Matric raves ‘two weeks of hell’

2008-12-12 00:00

It has been “two weeks of hell” for residents of Ballito and Umhlanga who have had to put up with throngs of boozing, out-of-control teenagers who visit the seaside towns to celebrate the end of their school careers.

These matriculants and tertiary students cause chaos with their binge drinking, drugs and wild parties at rented holiday apartments and chalets. Some teenagers have been spotted having sex on the beach.

Teenagers have kept the local police on their toes with the unruly behaviour. Umhlali South African Police Service, which monitors the Ballito area, are already investigating an assault charge stemming from an incident during which two teenagers were severely beaten by a gang of boys.

Several cases of malicious damage to property have been opened. There have also been reports of a gang of boys and girls “streaking” down a Ballito street. Several residents have seen the drunken group run around naked during the night.

The majority of the teenagers, some of which attend the country’s top schools, are sent to the “party of a lifetime” by their parents who foot the bill, yet these parents will never know the damage and inconvenience these teenagers cause to the residents, or the danger they put themselves in.

Raucous revellers have also trashed expensive holiday homes with rotten eggs, beer bottles and bricks. Residents of a block of flats were horrified when they woke up to find human faeces smeared on their front wall. The parties are so wild that many teenagers actually pass out and can be seen sleeping on the beach and on park benches.

Umhlali SAPS station Commissioner Superintendent Zandile Kunene said the teenagers’ behaviour gets worse every year and that police are called out several times a day to deal with unruly youngsters.

“It is a very stressful time of year for us. We are short-staffed and still have to deal with these children. They don’t seem to have any respect for other people,” she said.

Kunene said most of the reports are for public disturbance as the teenagers play blaring music and shout in the streets.

“We should be tackling crime, but instead we have to deal with these spoilt brats. We don’t have enough manpower so it’s very stressful,” she said.

The wild teenage parties have got so shocking that Community Safety and Liaison MEC Bheki Cele has ordered a clampdown on them.

During the launch of the festive season’s safety plans, Cele identified Margate beach as a trouble spot where teenagers consume large amounts of alcohol at “wild” parties.

He said the area is a popular drinking spot for teenagers, who cause chaos when they are drunk.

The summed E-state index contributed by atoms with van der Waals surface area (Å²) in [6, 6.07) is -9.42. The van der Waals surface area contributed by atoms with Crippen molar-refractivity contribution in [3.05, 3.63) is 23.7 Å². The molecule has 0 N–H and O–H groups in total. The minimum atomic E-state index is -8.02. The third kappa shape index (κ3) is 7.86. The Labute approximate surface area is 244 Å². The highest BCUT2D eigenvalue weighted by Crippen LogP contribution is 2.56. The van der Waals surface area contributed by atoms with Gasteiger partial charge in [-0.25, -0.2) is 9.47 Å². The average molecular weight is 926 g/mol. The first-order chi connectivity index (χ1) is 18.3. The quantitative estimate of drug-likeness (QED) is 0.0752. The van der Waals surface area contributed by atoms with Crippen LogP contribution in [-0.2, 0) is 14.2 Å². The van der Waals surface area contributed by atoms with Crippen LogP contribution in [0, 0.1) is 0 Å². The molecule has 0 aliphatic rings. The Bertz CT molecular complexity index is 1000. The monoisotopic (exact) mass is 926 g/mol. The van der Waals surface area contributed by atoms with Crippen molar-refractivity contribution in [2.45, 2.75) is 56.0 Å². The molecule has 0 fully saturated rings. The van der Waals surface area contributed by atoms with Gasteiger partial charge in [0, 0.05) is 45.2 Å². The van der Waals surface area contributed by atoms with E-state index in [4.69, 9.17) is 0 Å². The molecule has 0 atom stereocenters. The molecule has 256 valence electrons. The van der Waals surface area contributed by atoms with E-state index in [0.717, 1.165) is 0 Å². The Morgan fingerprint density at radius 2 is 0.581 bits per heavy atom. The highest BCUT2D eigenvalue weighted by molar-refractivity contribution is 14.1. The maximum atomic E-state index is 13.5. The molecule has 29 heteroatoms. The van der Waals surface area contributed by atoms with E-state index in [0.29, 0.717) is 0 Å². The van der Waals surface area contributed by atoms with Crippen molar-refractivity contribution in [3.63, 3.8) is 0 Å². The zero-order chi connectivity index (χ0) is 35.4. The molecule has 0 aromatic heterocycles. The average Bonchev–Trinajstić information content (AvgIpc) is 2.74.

“There will unannounced raids on nightclubs and those who admit underage children will immediately be shut down,” he said.

He said the festive season safety plans included a restriction on the availability of alcohol in these areas.

“We will not tolerate deviant behaviour from anyone,” he said.

Weekend Witness caught up with some teenagers at a party at Umhlanga Main Beach earlier this week to find out about the parties.

Adrian Pillay (18), from Gauteng, said he heard about the parties when he was in grade 10 and knew that when he completed his matric examinations he would head straight to Durban.

“After all that hard work, what better way to celebrate your freedom? The parties are great, the girls are hot and I love it,” he said.

Pillay said his parents were a bit reluctant to send him for the “party week” as they had read reports on groups of teenagers who trashed hotels and chalets.

“I told them that I would not be involved in those wild parties. I don’t want to be a part of a group that does not respect other people’s property,” he said.

His friend Arnold Viljoen agreed. He said not all teenagers behave badly while on holiday.

“We have seen some groups go mad and trash the place. They threw eggs and toilet paper on people’s front walls, and shouted in the early hours of the morning. These are the ones who give us a bad name,” he said.

Samantha Marais, a first year Law student, said the year-end trip to the beach towns is a highlight on most students’ calendars.

“It’s something we all look forward to. It’s all about letting your hair down and partying up a storm. We are caught up with assignments and tests the whole year, so this is the time for us to relax,” she said.

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